Why do we need to get meat from animals? Why can’t we just get it from the grocery store?
No, I am not that dense, but apparently there are some people in the world who genuinely ask that question. Living in a farming area hopefully ensures that all people reading this are aware that all meat comes from animals, but not everyone is so fortunate.
There are no doubt people who oppose farming and eating meat. Veganism is now stronger than ever, with many following vegan practices for both ethical and environmental reasons. What a lot of people fail to realize is that small farming operations, particularly farms that raise animals only for their own food and food for family and friends, are usually anything but cruel. On all of the farms I have ever visited, the animals are treated like family. Yes, they are sacrificed for meat in the end, but only after a life filled with care. Humans are both the most dominant and the most gentle meat eaters in the food chain.
Is it possible for every family to raise their own livestock? Of course not, but knowing where our food comes from is important for anyone to know. Something that anyone can do is grow a garden. I am very happy that when my oldest son heads off to high school next year, his school will have a greenhouse. The school also has an auto shop, wood shop, home economics room, and all manner of other hands-on learning opportunities. The importance of these skills is underestimated. Add in lessons on how to manage home finances and file income tax returns, and high schools could really be onto something when it comes to preparing our youth for the future.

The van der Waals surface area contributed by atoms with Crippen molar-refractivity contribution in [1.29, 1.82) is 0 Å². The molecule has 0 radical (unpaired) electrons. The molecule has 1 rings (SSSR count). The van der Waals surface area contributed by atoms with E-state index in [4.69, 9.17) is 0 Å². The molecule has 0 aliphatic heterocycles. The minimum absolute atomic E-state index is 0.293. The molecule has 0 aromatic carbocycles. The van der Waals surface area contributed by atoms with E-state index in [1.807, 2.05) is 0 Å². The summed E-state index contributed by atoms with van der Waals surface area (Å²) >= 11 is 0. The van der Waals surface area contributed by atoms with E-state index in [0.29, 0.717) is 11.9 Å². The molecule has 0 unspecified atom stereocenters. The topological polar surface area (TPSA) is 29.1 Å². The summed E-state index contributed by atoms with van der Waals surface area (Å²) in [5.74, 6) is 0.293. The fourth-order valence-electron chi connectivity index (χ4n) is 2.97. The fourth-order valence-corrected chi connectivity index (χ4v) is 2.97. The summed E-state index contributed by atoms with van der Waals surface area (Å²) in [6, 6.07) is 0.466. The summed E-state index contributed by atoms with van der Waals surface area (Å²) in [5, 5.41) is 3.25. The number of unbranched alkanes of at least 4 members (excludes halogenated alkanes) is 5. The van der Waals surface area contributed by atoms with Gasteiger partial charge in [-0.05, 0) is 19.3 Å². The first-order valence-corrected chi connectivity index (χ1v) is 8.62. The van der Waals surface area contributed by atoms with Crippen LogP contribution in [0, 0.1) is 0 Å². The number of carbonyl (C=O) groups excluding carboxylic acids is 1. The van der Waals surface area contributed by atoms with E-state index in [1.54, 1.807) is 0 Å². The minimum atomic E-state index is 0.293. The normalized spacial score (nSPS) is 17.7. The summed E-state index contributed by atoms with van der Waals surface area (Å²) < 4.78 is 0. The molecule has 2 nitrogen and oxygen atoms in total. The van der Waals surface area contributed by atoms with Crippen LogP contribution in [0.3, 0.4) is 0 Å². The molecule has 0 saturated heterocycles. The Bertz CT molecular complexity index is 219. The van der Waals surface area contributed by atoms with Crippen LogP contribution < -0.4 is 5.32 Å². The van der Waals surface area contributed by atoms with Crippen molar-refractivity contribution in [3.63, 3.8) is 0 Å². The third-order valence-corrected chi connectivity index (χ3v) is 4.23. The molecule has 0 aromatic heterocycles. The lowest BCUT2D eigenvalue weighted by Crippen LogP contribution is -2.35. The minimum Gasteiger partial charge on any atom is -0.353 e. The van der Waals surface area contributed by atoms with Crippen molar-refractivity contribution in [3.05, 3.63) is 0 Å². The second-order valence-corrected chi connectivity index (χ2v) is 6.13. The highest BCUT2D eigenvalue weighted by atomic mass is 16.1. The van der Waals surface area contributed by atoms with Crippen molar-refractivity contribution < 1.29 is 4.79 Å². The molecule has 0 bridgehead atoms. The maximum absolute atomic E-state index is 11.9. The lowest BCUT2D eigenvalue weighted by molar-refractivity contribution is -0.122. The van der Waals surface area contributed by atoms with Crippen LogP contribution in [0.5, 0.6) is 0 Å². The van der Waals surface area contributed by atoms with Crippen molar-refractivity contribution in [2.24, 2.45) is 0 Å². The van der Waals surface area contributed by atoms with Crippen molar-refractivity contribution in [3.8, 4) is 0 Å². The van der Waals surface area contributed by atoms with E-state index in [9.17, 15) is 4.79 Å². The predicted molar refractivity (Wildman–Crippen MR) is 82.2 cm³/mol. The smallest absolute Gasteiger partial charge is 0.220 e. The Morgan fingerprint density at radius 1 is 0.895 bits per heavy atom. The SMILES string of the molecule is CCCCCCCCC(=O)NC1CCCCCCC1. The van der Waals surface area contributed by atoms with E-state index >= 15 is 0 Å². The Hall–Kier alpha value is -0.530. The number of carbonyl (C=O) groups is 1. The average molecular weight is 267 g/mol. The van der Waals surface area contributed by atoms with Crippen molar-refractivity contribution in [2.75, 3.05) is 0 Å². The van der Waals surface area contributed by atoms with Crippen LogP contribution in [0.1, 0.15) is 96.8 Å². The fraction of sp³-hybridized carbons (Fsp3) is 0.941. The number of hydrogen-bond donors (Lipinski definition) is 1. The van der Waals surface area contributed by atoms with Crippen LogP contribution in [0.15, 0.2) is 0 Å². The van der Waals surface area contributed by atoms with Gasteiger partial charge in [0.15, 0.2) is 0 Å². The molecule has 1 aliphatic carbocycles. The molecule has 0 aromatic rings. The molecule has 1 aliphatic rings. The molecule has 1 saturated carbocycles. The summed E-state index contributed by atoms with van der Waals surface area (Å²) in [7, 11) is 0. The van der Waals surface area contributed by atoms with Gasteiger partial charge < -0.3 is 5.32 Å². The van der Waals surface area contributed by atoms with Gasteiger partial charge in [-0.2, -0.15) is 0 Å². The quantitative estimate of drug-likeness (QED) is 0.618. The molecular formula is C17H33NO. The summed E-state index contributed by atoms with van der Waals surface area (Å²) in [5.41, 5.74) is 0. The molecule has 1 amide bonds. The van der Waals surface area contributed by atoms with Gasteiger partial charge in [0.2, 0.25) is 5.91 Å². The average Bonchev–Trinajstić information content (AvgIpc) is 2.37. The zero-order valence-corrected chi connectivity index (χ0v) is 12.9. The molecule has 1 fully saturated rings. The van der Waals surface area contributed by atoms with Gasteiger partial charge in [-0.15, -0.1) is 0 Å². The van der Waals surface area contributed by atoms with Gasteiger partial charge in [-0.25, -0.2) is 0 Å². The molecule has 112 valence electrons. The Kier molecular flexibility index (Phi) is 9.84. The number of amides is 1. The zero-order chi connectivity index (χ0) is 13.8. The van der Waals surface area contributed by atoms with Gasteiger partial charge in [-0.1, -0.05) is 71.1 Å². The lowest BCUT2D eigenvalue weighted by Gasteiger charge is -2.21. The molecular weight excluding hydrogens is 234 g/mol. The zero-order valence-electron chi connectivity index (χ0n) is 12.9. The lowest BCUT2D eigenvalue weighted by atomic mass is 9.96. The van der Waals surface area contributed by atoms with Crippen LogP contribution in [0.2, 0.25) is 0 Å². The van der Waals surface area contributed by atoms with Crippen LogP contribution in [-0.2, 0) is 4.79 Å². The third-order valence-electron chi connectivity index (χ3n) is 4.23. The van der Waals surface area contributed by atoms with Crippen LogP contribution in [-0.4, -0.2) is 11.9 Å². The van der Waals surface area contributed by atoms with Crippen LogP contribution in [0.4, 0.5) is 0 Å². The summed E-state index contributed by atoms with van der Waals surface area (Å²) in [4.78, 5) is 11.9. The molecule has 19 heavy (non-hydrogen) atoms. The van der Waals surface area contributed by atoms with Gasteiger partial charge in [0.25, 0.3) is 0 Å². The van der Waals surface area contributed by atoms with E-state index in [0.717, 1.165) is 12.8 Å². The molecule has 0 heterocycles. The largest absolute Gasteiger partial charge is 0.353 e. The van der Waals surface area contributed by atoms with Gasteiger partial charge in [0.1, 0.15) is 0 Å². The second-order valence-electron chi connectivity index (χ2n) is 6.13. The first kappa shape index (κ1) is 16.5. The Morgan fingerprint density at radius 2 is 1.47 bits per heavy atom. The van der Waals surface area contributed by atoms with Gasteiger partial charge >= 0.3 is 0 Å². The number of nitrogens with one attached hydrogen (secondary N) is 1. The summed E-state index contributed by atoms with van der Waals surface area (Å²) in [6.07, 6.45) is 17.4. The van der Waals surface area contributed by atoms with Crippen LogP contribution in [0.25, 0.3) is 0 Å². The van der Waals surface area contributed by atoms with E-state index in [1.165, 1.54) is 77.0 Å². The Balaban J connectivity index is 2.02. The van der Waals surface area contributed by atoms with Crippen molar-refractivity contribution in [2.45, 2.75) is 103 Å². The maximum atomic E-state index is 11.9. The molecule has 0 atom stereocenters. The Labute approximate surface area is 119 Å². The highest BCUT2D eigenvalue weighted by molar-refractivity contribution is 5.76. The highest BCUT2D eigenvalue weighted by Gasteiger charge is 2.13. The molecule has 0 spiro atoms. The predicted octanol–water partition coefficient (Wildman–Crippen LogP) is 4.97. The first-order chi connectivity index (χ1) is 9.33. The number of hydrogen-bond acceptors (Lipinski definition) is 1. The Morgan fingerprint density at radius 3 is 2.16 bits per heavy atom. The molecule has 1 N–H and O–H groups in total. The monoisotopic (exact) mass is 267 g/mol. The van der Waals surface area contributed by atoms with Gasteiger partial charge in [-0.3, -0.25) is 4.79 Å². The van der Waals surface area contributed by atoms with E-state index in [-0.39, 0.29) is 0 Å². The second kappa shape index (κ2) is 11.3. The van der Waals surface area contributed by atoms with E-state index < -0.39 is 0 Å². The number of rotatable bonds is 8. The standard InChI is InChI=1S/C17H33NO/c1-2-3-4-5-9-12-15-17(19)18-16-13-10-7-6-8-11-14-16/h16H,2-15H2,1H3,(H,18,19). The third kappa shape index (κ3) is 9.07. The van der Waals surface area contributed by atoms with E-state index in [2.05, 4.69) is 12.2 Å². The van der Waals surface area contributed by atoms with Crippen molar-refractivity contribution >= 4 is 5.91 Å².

Schools have real value when it comes to teaching people how to think. Academic subjects like math and language provide basic skills that will be necessary later in life, but the more complicated subjects often exist as a formal “exercise” for the brain, and a way for students to demonstrate that they know how to learn. These subjects are valuable, but so are courses that teach life skills. A balance is necessary. Perhaps it’s time to make life skills courses mandatory, too. The alternative may be a generation of kids who think that taxes file themselves, cars have three transmissions, and we should all buy our meat from the grocery store to save the animals.